This may include:

  • Psychotherapy: Different forms of psychotherapy, such as cognitive-behavioral therapy (CBT), dialectical behavior therapy (DBT), or psychodynamic therapy, can be used to address both conditions.

  • Medication: In some cases, medication may be prescribed to manage symptoms of co-occurring disorders, such as antidepressants or anti-anxiety medications.

  • Nutritional Counseling: A registered dietitian may be involved in the treatment process to help individuals establish a healthy relationship with food and address nutritional deficiencies.

  • Support Groups: Participating in support groups specific to eating disorders or co-occurring conditions can provide valuable peer support.

  • Inpatient or Residential Treatment: For severe cases, individuals may require inpatient or residential treatment programs that offer 24-hour care and support.

    It’s essential for individuals with dual-diagnosis eating disorders to receive personalized treatment that addresses their unique needs and challenges. Early intervention and a holistic approach to treatment can greatly improve the chances of recovery. Family and social support are also crucial elements in the recovery process.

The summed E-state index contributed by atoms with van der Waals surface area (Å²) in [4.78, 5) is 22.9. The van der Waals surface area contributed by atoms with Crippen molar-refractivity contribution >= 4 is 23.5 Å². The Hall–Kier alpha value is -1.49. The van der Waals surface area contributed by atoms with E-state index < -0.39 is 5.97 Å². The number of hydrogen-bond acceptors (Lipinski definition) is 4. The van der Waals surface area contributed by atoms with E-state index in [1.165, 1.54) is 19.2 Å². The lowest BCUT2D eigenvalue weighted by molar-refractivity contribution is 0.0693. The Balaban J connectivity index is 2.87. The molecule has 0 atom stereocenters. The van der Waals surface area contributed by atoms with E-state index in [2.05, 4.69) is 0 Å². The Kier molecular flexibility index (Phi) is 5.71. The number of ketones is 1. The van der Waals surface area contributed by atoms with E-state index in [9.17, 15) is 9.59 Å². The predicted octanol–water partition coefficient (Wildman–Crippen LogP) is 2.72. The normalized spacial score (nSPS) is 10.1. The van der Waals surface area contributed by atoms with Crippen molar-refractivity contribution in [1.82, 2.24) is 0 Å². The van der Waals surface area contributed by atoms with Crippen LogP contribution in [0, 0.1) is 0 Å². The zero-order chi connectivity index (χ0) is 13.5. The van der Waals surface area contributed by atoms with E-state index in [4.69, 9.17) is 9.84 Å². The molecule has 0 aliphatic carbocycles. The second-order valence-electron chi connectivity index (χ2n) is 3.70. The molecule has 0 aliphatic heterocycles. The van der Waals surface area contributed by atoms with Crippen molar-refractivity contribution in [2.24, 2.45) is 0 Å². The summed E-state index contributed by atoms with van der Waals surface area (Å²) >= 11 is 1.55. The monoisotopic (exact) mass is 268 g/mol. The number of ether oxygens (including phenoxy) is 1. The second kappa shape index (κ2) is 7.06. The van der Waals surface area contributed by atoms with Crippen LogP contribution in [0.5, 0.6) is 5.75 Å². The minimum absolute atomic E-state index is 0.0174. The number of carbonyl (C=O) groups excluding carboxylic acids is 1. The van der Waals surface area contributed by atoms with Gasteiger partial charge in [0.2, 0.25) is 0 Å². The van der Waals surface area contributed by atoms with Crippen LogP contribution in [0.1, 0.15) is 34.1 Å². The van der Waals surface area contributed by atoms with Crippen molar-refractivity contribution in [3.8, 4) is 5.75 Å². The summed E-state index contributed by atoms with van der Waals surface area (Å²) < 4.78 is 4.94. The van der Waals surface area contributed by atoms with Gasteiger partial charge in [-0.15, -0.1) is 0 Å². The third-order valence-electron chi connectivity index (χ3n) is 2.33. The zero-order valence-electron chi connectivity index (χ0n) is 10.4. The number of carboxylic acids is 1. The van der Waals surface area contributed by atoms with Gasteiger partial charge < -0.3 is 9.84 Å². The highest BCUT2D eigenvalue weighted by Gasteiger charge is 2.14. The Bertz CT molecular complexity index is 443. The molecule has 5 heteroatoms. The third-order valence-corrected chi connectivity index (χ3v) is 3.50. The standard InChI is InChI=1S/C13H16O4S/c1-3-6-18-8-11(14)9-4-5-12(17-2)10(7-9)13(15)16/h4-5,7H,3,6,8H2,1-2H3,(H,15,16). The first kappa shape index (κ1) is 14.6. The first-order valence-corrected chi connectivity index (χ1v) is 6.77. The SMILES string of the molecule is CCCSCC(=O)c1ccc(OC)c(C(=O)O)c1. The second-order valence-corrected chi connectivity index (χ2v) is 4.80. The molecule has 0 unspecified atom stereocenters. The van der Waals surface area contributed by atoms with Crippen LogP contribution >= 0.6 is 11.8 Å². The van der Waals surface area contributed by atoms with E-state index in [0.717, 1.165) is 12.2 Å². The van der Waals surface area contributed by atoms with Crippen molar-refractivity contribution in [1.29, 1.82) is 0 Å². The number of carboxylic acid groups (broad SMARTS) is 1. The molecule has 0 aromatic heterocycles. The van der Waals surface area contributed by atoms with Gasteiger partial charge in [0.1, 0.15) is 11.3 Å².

Recovery starts here:


Our graduates tell their stories…

When first arriving at St. Gregory I had mixed feelings about the health and wellness workouts. I came in at 136 lbs and didn’t think it was possible to reach...
- Chris
The good life is not merely a life free from addictions, physical and/or psychological—addictions that usually are the outward manifestations of deeper problems—but a life lived in harmonious balance, free...
- Matt
I came to St. Gregory’s at my all-time worst—physically, emotionally, and mentally. Having gone through a bad rehab experience once before, I had been very reluctant in succumbing to that...
- CJ
No matter where I start my thought process when reflecting upon my time before, during and after St. Gregory’s, I always seem to end up in the same place in...
- Kaele